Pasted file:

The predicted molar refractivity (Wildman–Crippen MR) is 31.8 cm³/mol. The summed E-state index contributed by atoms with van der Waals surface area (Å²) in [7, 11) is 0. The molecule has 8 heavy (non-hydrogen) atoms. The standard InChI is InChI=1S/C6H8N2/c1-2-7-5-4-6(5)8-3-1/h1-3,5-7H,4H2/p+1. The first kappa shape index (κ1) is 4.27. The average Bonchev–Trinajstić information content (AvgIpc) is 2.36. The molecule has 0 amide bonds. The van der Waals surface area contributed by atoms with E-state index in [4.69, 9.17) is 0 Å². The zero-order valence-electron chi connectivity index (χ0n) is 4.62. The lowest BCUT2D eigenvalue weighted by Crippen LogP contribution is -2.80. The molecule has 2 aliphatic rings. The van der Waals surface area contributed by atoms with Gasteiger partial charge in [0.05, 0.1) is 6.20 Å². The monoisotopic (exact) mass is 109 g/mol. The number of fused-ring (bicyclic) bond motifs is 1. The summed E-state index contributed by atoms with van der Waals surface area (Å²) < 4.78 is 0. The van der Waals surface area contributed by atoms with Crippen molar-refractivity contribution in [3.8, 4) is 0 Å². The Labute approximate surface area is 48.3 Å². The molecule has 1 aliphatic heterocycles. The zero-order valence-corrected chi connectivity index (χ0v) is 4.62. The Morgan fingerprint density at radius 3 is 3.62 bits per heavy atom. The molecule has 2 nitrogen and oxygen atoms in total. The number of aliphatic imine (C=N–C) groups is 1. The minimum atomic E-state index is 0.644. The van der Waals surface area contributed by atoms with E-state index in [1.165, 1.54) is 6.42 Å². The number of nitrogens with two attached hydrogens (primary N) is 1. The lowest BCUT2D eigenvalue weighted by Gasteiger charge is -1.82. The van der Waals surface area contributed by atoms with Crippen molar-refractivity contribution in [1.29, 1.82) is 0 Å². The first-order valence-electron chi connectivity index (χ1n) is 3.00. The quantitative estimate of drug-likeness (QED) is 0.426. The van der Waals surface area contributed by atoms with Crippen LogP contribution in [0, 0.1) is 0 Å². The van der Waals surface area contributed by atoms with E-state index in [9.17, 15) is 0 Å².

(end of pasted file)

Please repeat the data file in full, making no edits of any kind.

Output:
The predicted molar refractivity (Wildman–Crippen MR) is 31.8 cm³/mol. The summed E-state index contributed by atoms with van der Waals surface area (Å²) in [7, 11) is 0. The molecule has 8 heavy (non-hydrogen) atoms. The standard InChI is InChI=1S/C6H8N2/c1-2-7-5-4-6(5)8-3-1/h1-3,5-7H,4H2/p+1. The first kappa shape index (κ1) is 4.27. The average Bonchev–Trinajstić information content (AvgIpc) is 2.36. The molecule has 0 amide bonds. The van der Waals surface area contributed by atoms with E-state index in [4.69, 9.17) is 0 Å². The zero-order valence-electron chi connectivity index (χ0n) is 4.62. The lowest BCUT2D eigenvalue weighted by Crippen LogP contribution is -2.80. The molecule has 2 aliphatic rings. The van der Waals surface area contributed by atoms with Gasteiger partial charge in [0.05, 0.1) is 6.20 Å². The monoisotopic (exact) mass is 109 g/mol. The number of fused-ring (bicyclic) bond motifs is 1. The summed E-state index contributed by atoms with van der Waals surface area (Å²) < 4.78 is 0. The van der Waals surface area contributed by atoms with Crippen molar-refractivity contribution in [3.8, 4) is 0 Å². The Labute approximate surface area is 48.3 Å². The molecule has 1 aliphatic heterocycles. The zero-order valence-corrected chi connectivity index (χ0v) is 4.62. The Morgan fingerprint density at radius 3 is 3.62 bits per heavy atom. The molecule has 2 nitrogen and oxygen atoms in total. The number of aliphatic imine (C=N–C) groups is 1. The minimum atomic E-state index is 0.644. The van der Waals surface area contributed by atoms with E-state index in [1.165, 1.54) is 6.42 Å². The number of nitrogens with two attached hydrogens (primary N) is 1. The lowest BCUT2D eigenvalue weighted by Gasteiger charge is -1.82. The van der Waals surface area contributed by atoms with Crippen molar-refractivity contribution in [1.29, 1.82) is 0 Å². The first-order valence-electron chi connectivity index (χ1n) is 3.00. The quantitative estimate of drug-likeness (QED) is 0.426. The van der Waals surface area contributed by atoms with Crippen LogP contribution in [0, 0.1) is 0 Å². The van der Waals surface area contributed by atoms with E-state index in [9.17, 15) is 0 Å².